It took 81 hours of printing followed by about 10–15 hours of assembly, integration, and testing. I lost count of all the test prints I ran, the bad prints I’ve stopped, and all the circuits I tested, but including those would push the numbers much, much higher. But it’s finally complete.
Tory Bruno wrote an op-ed in SpaceNews regarding Vulcan and its future, and he announced that ULA will be upgrading Centaur. Elon Musk spent some time on reddit talking about BFR and updating us on some of the details.
We’re seeing the same strategy from several players in the market with several launch vehicles—ULA with Atlas V, Arianespace with Ariane 6, and ILS with Proton Medium. Cutting costs and optimizing launch vehicles to compete at current Falcon 9 prices is going to work for the next few years, at least.
SpaceX’s Gwynne Shotwell gave a talk at Stanford last night, and several redditors were in attendance. They’ve posted their notes over at r/spacex, and there are some really interesting tidbits in there, specifically regarding BFR, its launch site, and its production.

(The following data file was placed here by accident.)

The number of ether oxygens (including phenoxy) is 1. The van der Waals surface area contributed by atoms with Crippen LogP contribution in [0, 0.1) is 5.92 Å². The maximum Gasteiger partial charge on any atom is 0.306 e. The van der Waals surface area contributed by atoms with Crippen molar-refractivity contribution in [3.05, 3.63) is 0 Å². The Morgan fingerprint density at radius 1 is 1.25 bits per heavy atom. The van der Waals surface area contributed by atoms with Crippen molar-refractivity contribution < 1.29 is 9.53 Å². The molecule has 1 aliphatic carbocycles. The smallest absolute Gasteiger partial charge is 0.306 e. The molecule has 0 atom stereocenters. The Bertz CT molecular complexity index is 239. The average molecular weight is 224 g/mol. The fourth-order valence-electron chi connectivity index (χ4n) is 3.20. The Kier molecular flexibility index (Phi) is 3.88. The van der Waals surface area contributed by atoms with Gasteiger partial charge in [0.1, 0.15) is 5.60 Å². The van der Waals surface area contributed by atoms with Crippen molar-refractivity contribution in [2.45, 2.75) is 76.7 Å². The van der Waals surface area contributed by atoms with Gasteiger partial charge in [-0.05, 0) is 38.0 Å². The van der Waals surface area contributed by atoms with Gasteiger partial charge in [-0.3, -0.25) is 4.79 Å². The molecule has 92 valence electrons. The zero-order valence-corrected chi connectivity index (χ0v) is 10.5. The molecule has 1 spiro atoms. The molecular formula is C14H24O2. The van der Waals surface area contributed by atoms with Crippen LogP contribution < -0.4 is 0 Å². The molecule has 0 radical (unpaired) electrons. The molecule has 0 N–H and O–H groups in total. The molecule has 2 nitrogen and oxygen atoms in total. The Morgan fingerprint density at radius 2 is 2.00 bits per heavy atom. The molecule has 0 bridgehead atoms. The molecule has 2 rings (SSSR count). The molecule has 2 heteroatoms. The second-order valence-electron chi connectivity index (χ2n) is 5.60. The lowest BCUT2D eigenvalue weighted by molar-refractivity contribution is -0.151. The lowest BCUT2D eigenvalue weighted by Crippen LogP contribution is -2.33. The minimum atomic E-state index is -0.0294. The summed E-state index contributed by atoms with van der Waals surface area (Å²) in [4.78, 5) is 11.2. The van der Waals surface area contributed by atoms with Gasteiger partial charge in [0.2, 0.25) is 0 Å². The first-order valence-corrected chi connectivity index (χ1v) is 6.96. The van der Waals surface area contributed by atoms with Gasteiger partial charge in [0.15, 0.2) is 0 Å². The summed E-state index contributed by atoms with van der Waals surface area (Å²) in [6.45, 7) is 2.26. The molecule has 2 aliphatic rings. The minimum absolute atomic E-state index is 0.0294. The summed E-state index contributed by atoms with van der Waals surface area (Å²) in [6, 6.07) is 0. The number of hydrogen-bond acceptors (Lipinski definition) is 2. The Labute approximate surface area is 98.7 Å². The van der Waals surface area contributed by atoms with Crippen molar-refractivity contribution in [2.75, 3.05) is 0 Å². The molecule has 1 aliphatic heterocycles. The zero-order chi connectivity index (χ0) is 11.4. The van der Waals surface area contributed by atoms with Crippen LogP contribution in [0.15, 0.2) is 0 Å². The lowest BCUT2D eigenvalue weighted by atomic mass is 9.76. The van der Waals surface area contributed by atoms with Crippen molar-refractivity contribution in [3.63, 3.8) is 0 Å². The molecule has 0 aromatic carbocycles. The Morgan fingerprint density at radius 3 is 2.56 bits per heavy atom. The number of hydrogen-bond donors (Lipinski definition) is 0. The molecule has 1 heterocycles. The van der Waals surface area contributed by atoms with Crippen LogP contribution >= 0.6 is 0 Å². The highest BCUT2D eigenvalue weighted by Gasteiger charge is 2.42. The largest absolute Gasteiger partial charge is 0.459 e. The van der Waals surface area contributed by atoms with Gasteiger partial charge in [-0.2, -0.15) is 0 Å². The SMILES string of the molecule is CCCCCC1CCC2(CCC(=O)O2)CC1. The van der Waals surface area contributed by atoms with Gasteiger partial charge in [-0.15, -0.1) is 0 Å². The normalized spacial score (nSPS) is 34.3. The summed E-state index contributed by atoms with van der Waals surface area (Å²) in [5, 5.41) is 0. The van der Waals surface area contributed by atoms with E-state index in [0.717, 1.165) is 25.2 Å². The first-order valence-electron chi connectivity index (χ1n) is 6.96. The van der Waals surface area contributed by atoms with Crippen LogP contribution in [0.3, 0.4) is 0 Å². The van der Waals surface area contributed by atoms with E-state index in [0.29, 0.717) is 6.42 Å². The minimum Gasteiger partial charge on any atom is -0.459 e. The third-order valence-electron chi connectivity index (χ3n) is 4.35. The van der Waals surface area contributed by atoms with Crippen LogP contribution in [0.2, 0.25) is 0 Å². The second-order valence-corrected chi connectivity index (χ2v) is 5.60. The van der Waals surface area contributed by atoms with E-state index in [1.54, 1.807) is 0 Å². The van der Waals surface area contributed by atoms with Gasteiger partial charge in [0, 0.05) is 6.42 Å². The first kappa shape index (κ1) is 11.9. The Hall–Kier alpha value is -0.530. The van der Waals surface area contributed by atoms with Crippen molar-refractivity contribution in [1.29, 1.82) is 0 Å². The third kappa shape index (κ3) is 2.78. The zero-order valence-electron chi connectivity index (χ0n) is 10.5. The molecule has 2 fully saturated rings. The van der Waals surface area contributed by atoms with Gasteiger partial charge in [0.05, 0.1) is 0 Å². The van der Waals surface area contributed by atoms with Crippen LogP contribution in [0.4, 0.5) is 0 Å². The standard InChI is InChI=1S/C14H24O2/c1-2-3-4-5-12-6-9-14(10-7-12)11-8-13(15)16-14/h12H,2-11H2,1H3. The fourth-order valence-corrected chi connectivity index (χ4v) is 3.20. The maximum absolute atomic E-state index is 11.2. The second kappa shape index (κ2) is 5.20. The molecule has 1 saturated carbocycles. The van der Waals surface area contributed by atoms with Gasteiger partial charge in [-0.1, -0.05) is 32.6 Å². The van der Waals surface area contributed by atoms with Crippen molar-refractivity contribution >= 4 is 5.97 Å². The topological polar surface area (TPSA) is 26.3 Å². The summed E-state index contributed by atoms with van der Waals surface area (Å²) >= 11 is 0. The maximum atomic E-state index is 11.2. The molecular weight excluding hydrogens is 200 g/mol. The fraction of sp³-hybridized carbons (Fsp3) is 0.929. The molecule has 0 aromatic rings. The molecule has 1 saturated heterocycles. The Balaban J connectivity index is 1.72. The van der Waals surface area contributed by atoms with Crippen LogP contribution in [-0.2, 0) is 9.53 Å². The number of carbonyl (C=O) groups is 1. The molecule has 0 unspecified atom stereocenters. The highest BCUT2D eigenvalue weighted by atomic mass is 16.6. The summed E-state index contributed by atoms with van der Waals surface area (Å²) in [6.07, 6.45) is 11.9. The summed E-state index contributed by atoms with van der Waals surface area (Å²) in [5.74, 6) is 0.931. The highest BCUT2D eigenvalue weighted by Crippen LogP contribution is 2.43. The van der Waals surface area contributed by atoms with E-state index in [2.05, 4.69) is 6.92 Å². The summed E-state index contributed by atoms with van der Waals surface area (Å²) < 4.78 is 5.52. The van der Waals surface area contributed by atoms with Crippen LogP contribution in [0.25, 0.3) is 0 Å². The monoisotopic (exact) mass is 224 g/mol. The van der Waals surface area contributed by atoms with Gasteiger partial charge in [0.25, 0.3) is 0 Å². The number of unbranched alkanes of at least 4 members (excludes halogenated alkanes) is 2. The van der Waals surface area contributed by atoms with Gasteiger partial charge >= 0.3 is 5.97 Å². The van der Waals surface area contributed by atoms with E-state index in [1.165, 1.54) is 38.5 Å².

If you’ve been listening to and/or reading my stuff for a bit, you probably know Jake Robins of WeMartians. He and I both do podcasts with fairly regular formats and topics we cover (he more than I…), and have been wanting an outlet with a loose format where we can discuss things outside of our typical realms (but still space-y). And most importantly, we wanted a place to hang out and talk space on a regular basis.
I speculated last week that there is potential for schedule tension between Falcon Heavy and Dragon 2 with the former seemingly slipping into 2018. This two month slip gives Falcon Heavy some breathing room.